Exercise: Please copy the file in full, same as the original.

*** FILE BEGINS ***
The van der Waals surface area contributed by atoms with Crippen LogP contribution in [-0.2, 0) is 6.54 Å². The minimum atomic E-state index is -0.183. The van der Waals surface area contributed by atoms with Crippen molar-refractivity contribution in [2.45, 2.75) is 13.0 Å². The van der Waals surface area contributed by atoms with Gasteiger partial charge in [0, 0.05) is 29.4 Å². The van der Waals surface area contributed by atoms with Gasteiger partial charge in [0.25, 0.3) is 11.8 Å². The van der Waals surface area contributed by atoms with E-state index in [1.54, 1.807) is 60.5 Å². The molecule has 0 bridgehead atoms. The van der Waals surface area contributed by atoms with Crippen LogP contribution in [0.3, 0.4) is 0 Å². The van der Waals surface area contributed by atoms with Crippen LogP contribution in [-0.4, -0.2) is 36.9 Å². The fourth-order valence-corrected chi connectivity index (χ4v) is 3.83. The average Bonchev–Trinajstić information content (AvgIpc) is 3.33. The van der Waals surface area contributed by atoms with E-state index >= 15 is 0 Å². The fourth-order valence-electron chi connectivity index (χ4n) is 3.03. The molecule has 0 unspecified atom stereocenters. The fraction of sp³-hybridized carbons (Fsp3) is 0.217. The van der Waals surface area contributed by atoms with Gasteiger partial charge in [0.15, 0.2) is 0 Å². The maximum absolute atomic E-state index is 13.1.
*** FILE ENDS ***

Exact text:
The van der Waals surface area contributed by atoms with Crippen LogP contribution in [-0.2, 0) is 6.54 Å². The minimum atomic E-state index is -0.183. The van der Waals surface area contributed by atoms with Crippen molar-refractivity contribution in [2.45, 2.75) is 13.0 Å². The van der Waals surface area contributed by atoms with Gasteiger partial charge in [0, 0.05) is 29.4 Å². The van der Waals surface area contributed by atoms with Gasteiger partial charge in [0.25, 0.3) is 11.8 Å². The van der Waals surface area contributed by atoms with E-state index in [1.54, 1.807) is 60.5 Å². The molecule has 0 bridgehead atoms. The van der Waals surface area contributed by atoms with Crippen LogP contribution in [0.3, 0.4) is 0 Å². The van der Waals surface area contributed by atoms with Crippen LogP contribution in [-0.4, -0.2) is 36.9 Å². The fourth-order valence-corrected chi connectivity index (χ4v) is 3.83. The average Bonchev–Trinajstić information content (AvgIpc) is 3.33. The van der Waals surface area contributed by atoms with E-state index >= 15 is 0 Å². The fourth-order valence-electron chi connectivity index (χ4n) is 3.03. The molecule has 0 unspecified atom stereocenters. The fraction of sp³-hybridized carbons (Fsp3) is 0.217. The van der Waals surface area contributed by atoms with Gasteiger partial charge in [0.15, 0.2) is 0 Å². The maximum absolute atomic E-state index is 13.1.